… So the next day Action Girl and I spent a lovely day waltzing about the town that had started to become familiar. We admired the scenery, the cow barns in the middle of town, the toy shops and the beer. Finally, after checking out of our home of the last three days, we rather reluctantly made our way to the train station. The ticket agent smiled to us, having remembered us from the previous day. We smiled and got on board or train. It was early evening now and we watched pasture give way to city as we slid in to Munich’s suburbs.
Here’s where things started to get… difficult. First, the little village we had just been in didn’t have a lot of train service. This meant the we had to take a train that got us into Munich too early to just hop on our next train, but not enough time to go poke around. There was also the problem of out giant back packs. Though handy to carry all your worldly possessions in, they also are a sort of nylon ball and chain. The bags are too large to fit in a standard storage locker but far too big to take for a jaunt into the city. Shop keepers are particularly loath to see you coming since you might as well strap on some horns and start pawing the ground and grunting. I wonder how much loss the average shop looses in breakage in a year due to huge back packs?
So, with out enough time to do anything and no place to put our bags anyway, we sat and waited in the Munich Hauptbahnhoff. Oh, and the heat. Did I mention the heat? No? Well, it was oppressive and had been, apparently, for days. What this means is that everything, every surface on every object, was warm to the touch. Just to add to the heat, we couldn’t have been more than a couple of degrees from the dew point. Hot and sticky. What fun. The walls of the train station glistened with grimy condensation and everywhere you looked were wilting travelers. Everything wilted, no one was comfortable and the two hours until our train arrived dragged on like a weasel pulling a gazelle carcass.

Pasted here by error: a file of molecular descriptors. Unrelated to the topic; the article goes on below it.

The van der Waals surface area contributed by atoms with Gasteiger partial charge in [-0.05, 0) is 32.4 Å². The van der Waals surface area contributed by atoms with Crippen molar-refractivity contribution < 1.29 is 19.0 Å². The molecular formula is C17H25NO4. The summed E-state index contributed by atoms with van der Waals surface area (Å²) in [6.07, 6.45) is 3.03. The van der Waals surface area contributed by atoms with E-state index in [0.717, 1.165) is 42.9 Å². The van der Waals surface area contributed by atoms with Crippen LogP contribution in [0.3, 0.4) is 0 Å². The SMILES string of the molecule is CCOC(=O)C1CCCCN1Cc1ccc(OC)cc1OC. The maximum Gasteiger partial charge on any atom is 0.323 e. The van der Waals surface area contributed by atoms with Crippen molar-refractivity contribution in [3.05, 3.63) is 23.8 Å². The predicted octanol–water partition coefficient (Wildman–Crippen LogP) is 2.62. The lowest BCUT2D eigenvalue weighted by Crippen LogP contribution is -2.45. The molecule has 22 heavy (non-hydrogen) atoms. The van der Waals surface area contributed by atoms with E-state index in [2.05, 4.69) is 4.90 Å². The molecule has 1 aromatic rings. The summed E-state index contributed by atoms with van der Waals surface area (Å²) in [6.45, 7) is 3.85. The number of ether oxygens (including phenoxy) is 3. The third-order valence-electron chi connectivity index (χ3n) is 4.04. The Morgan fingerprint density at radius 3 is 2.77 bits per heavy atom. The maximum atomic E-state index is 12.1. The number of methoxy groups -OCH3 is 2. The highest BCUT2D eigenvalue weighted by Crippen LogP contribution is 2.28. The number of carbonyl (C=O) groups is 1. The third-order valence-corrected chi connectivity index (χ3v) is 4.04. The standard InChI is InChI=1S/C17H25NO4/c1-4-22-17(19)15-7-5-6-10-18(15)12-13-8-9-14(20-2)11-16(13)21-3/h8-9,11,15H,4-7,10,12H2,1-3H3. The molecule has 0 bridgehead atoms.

Then, it was here! The train pulled in and after the wait for the all clear from the conductor, we bent our backs under our nylon loads and hustled to the train. Now, it was a long train, and I wanted to make sure that we were going to the right bit of it. Some times, trains get split up at stations later down the line so half of the cars go to the place you are hoping to visit and the other half go to Smelters-burg or something. I asked the conductor if this was the right car for Prague and he brusquely motioned down the line. We continued on, longingly looking through the windows of the first class sleeper cars until we were about half way down the train. “Prague?”, “No.” Point, point. We continued. “Prague?” “No. point point. But were are almost out of train! Then we saw them. The last four cars looked like they were refugees from some Soviet train depot and for good reason. They were. And, they were going to Prague. We hastened in to grab two seats and I quickly got panicky. Not only were the cars quickly filling, but all the seats seemed to be reserved. Not good. Not good at all. We were racing through the cars now trying to find two seats for the nine hour ride. The train was really filling up now. Then, in one of the cars, I spotted an empty, non-reserved seat and quickly gave it to Action Girl. Before she could ask about what I was going to do, i raced off to find another. One car down, the last one on the train actually, I found it and practically dove in. I was a ball of sweat, I was out of breath, exhausted and… now that I looked around, surrounded completely and utterly by nothing but Koreans. All of them. every last passenger.
“Well, that’s different.”
Conclusion tomorrow including the “Evil Eye” and angry Czech border guards!